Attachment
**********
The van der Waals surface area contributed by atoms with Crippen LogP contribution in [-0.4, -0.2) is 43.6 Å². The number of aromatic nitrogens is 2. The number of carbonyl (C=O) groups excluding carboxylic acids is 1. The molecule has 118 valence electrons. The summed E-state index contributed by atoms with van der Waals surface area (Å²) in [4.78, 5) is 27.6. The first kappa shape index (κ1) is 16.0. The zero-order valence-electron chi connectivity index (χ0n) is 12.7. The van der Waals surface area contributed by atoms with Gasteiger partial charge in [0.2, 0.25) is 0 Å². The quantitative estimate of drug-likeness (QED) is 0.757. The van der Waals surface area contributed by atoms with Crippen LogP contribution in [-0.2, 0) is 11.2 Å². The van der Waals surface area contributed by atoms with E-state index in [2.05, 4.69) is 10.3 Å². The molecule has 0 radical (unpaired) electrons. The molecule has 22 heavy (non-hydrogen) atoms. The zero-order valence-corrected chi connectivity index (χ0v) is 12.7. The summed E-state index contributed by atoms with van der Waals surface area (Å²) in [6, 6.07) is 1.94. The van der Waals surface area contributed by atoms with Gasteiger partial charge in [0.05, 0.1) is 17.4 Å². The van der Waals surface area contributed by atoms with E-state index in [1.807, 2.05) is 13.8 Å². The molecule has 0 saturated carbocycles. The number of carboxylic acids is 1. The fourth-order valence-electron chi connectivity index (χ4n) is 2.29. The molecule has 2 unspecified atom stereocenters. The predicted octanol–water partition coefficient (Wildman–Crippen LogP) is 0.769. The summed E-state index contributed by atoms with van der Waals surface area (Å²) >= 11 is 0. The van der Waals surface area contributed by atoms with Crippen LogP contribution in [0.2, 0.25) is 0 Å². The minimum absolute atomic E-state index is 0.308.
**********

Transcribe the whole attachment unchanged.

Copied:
The van der Waals surface area contributed by atoms with Crippen LogP contribution in [-0.4, -0.2) is 43.6 Å². The number of aromatic nitrogens is 2. The number of carbonyl (C=O) groups excluding carboxylic acids is 1. The molecule has 118 valence electrons. The summed E-state index contributed by atoms with van der Waals surface area (Å²) in [4.78, 5) is 27.6. The first kappa shape index (κ1) is 16.0. The zero-order valence-electron chi connectivity index (χ0n) is 12.7. The van der Waals surface area contributed by atoms with Gasteiger partial charge in [0.2, 0.25) is 0 Å². The quantitative estimate of drug-likeness (QED) is 0.757. The van der Waals surface area contributed by atoms with Crippen LogP contribution in [-0.2, 0) is 11.2 Å². The van der Waals surface area contributed by atoms with E-state index in [2.05, 4.69) is 10.3 Å². The molecule has 0 radical (unpaired) electrons. The molecule has 22 heavy (non-hydrogen) atoms. The zero-order valence-corrected chi connectivity index (χ0v) is 12.7. The summed E-state index contributed by atoms with van der Waals surface area (Å²) in [6, 6.07) is 1.94. The van der Waals surface area contributed by atoms with Gasteiger partial charge in [0.05, 0.1) is 17.4 Å². The van der Waals surface area contributed by atoms with E-state index in [1.807, 2.05) is 13.8 Å². The molecule has 0 saturated carbocycles. The number of carboxylic acids is 1. The fourth-order valence-electron chi connectivity index (χ4n) is 2.29. The molecule has 2 unspecified atom stereocenters. The predicted octanol–water partition coefficient (Wildman–Crippen LogP) is 0.769. The summed E-state index contributed by atoms with van der Waals surface area (Å²) >= 11 is 0. The van der Waals surface area contributed by atoms with Crippen LogP contribution in [0.2, 0.25) is 0 Å². The minimum absolute atomic E-state index is 0.308.